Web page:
A perfect plan for perfect soldiers

Following the September 11 attacks, books attempting to explain this tragedy began flooding the marketplace.

By ADAM SHARON
April 20, 2006 10:43
4 minute read.
perfect book 88 298

perfect book 88 298. (photo credit: )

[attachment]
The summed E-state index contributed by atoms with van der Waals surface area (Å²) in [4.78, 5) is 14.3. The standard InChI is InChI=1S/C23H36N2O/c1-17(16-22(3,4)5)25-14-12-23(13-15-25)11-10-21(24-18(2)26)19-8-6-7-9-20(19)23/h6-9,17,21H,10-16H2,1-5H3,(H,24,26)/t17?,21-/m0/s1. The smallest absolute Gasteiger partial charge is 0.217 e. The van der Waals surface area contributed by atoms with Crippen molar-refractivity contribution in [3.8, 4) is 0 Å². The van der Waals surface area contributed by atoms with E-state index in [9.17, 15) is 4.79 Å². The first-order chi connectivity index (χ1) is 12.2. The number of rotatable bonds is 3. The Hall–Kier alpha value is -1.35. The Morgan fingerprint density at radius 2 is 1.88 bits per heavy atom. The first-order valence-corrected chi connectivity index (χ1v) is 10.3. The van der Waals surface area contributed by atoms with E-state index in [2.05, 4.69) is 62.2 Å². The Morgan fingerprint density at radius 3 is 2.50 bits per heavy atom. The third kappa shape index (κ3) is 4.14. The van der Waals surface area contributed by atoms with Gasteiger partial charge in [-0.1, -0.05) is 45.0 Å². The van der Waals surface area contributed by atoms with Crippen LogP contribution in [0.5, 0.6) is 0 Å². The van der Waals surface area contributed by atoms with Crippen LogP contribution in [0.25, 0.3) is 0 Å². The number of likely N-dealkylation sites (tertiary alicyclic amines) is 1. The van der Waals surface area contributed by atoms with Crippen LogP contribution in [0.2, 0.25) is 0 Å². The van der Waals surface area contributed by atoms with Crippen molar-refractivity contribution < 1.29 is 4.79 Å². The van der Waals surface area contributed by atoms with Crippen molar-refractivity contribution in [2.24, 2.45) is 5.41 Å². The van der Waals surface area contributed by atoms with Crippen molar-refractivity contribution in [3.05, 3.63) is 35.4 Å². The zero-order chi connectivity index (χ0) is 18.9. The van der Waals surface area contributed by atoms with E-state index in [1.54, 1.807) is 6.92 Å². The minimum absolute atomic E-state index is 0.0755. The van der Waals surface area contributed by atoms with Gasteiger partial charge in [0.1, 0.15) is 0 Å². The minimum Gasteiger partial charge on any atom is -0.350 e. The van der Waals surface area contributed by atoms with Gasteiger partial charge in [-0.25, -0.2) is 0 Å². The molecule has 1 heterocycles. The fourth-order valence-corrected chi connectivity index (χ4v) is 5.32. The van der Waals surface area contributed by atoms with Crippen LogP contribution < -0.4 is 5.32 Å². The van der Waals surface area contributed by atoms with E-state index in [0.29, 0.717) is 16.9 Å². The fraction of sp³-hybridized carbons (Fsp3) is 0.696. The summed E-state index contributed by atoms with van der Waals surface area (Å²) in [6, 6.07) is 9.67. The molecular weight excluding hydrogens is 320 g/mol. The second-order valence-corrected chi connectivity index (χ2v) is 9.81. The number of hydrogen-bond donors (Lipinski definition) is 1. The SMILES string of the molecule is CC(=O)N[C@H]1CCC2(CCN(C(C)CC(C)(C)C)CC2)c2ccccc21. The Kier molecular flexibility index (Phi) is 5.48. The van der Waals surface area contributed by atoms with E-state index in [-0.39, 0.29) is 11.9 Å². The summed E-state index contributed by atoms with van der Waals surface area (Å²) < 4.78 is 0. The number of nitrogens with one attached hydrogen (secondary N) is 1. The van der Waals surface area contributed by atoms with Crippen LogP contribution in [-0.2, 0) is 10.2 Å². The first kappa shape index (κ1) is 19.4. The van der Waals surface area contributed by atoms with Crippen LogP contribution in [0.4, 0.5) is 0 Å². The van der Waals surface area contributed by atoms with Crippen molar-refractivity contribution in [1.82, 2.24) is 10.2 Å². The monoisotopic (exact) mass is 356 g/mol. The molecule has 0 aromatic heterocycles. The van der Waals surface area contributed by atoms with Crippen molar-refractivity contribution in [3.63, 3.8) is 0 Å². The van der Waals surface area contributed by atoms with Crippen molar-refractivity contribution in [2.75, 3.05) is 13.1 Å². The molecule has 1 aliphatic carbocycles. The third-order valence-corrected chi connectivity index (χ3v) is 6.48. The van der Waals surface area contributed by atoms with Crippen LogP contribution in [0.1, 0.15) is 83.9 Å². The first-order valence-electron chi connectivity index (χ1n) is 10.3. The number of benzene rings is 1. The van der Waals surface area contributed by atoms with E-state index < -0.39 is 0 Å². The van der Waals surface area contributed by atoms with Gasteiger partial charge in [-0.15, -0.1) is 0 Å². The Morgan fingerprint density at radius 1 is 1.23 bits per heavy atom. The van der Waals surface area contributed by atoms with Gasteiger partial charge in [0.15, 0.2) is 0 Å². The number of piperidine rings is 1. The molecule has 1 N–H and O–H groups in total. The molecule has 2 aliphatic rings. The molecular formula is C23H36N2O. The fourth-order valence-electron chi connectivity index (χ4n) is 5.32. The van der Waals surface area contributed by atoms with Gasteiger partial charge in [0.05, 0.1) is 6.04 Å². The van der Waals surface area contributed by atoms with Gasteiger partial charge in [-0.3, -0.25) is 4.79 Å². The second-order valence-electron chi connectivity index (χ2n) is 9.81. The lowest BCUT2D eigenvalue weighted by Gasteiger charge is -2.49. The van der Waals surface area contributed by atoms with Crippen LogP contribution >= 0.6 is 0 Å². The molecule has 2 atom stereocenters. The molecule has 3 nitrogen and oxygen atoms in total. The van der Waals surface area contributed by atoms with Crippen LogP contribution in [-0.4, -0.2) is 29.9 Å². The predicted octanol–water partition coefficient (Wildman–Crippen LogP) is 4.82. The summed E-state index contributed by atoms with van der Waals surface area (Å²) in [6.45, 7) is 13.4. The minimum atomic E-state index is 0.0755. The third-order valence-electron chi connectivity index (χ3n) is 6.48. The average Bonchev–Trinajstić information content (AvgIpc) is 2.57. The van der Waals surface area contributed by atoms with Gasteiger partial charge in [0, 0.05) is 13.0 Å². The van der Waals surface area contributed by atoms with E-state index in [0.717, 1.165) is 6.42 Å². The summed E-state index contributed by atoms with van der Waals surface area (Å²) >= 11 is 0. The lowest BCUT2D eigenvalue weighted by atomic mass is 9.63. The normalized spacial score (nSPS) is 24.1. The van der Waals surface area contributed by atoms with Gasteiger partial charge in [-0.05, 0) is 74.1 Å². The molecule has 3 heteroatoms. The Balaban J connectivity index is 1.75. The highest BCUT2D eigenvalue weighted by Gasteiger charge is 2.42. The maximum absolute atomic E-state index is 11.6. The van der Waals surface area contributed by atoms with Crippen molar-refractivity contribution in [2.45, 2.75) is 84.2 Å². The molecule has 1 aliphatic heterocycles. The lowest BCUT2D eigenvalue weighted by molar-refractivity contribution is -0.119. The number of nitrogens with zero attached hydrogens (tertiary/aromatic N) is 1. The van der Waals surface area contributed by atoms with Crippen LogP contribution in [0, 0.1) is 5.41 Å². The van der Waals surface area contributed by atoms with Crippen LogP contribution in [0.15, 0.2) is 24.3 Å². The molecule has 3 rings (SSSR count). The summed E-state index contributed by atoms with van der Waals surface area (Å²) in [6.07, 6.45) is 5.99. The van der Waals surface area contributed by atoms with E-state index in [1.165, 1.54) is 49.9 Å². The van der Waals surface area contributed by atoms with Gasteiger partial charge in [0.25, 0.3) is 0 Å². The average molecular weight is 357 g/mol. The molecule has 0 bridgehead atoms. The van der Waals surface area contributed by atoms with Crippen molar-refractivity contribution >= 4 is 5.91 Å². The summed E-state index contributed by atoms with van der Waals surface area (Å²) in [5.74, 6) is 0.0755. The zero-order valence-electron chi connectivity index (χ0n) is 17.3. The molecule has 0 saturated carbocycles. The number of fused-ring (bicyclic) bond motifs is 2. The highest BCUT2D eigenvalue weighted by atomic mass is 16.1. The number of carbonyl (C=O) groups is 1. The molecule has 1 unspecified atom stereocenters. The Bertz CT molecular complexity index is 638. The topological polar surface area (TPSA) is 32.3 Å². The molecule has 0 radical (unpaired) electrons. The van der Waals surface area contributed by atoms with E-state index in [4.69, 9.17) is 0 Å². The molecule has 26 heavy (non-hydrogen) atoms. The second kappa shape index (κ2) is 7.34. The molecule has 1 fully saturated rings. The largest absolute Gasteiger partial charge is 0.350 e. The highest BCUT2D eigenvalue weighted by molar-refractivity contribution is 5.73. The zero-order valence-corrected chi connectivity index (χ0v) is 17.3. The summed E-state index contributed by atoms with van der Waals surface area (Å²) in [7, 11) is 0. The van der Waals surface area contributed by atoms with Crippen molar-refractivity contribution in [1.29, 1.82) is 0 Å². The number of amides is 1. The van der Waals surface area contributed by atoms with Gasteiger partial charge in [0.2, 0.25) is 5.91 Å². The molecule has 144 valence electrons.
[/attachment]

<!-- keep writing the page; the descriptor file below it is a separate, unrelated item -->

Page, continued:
The Perfect Soldiers: The 9/11 Hijackers: Who They Were, Why They Did It By Terry McDermott Harper Collins 330 pp, $14.95 Following the September 11 attacks, books attempting to explain this tragedy began flooding the marketplace. The first generation of books sought to memorialize the dead, honor the heroes and record the devastation through photographs, eyewitness accounts and newspaper clippings. As the mourning period subsided, these coffee-table books of remembrance gave way to a second generation of writings that explained to Western readers the origins of al-Qaida and the brewing anger in Arab and Muslim lands toward the United States. CNN terrorism analyst Peter Bergen's Holy War Inc. and scholar Bernard Lewis's What Went Wrong soon rose on best-seller lists. In the interlude between the liberation of Afghanistan and the impending war against Iraq, the accusatory-finger-pointing period emerged. Security and intelligence experts and ex-government officials cried out that the warning signals were evident well before September 2001 and that an attack was preventable. The Age of Sacred Terror by Daniel Benjamin and Steve Simon typified this argument. A period of shock had melted into a quest for information and a concerned curiosity toward the Middle East, only to be replaced by anger, blame and recrimination. In recent years, a new category of books has emerged that focuses on individual terrorists, their origins, motivations, and influences. These books seek an answer to the question: What type of person would create such carnage in the name of religion? Call this period a time of reflection. Perfect Soldiers by Terry McDermott, a Los Angeles Times journalist, is perhaps the best of this genre. Written with the acumen of a fact-digging investigator, this book traces the activities of the 9/11 hijackers and their transformation from humble beginnings in the Arab world to a new life in Europe and, later, America. The hijackers came from different countries; some were rich, others were poor; at first, a few of the men embraced religious zeal, others shunned it. On the surface, little commonalities bound these men, beyond their faith. But as McDermott traces the movements of each hijacker from their homelands to undergraduate, graduate and language training schools in Germany primarily, a more holistic description is presented. As youngsters and students growing up in the Middle East, these hijackers experienced first-hand the disappointment of living in countries mismanaged by their governments. Unemployment was high, even amongst the educated. The West was seen as a place to gain professional and foreign language skills; training that would enable these men to return home and better their societies. They were ambitious, placing a premium on education. For Muhammad Atta, the Egyptian terrorist who piloted American Airlines flight 11, the first plane to hit the World Trade Center, the decision to study in Germany was encouraged by his domineering father. Ramzi bin Al-Shibh from Yemen "was always one of those guys talking about studying in Europe or the US," his brother Ahmed explained. Ziad Jarrah was a city boy from Beirut, "an unlikely candidate for Islamic warrior," pushed by family members to study in either Toronto or Greifswald, Germany - places where relatives lived. He chose Germany. Once abroad, loneliness and confusion set in for these young men. They missed home and the modesty of Muslim society. Germany, Hamburg especially, was to them a den of licentiousness and lust. To offset this odious combination, the students retreated to the al-Quds mosque and learning center situated in a poor section of Hamburg. The comfort of seeing faces with familiar features and hues and hearing their own language comforted them. Over time, the fiery rhetoric of Islamic preachers dulled the senses of these men who were out of place in Germany, having failed in their academic pursuits, or their ability to blend into the society. "These men would leave these sessions and the talk would continue among them for hours, for days and eventually years," writes McDermott. "This was war, they [the Islamic preachers] said, and they'd come looking for soldiers." This path led the would-be terrorists to Pakistan and Afghanistan, crisscrossing the globe over an extended period, in preparation for a mission of martyrdom and death. Fanaticism alone, however, did not cause these students to transform into hijackers. The benefits - and perils - of globalization facilitated their movement. Increased transcontinental flights, cellphones, the Internet, e-mail and a sophisticated banking system enabled these men to communicate with their dispatchers and each other, while living in different cities and countries spanning varied time zones. Visa application procedures were understood and easily manipulated. In the US, the hijackers lived in, visited or traveled to Arizona, California, Florida, Maryland, New Jersey, Massachusetts and Virginia. These men were everywhere and yet nowhere at the same time. McDermott retraces the hijackers' movements as they bounced from locale to locale. In the preface to Perfect Soldiers, Terry McDermott writes: "I'm sure this effort to understand the motivations of the men behind September 11 will upset other people who will think that any attempt at understanding is somehow an attempt to excuse, even glorify. It is not. A primary task - and great joy, too - of the journalist is to empathize, to try to understand the way the world appeared to the people being written about." McDermott should not apologize. The Chinese warrior and theorist Sun Tzu taught, "If you know yourself but not the enemy, for every victory gained you will also suffer a defeat" - an apt aphorism applicable to Perfect Soldiers.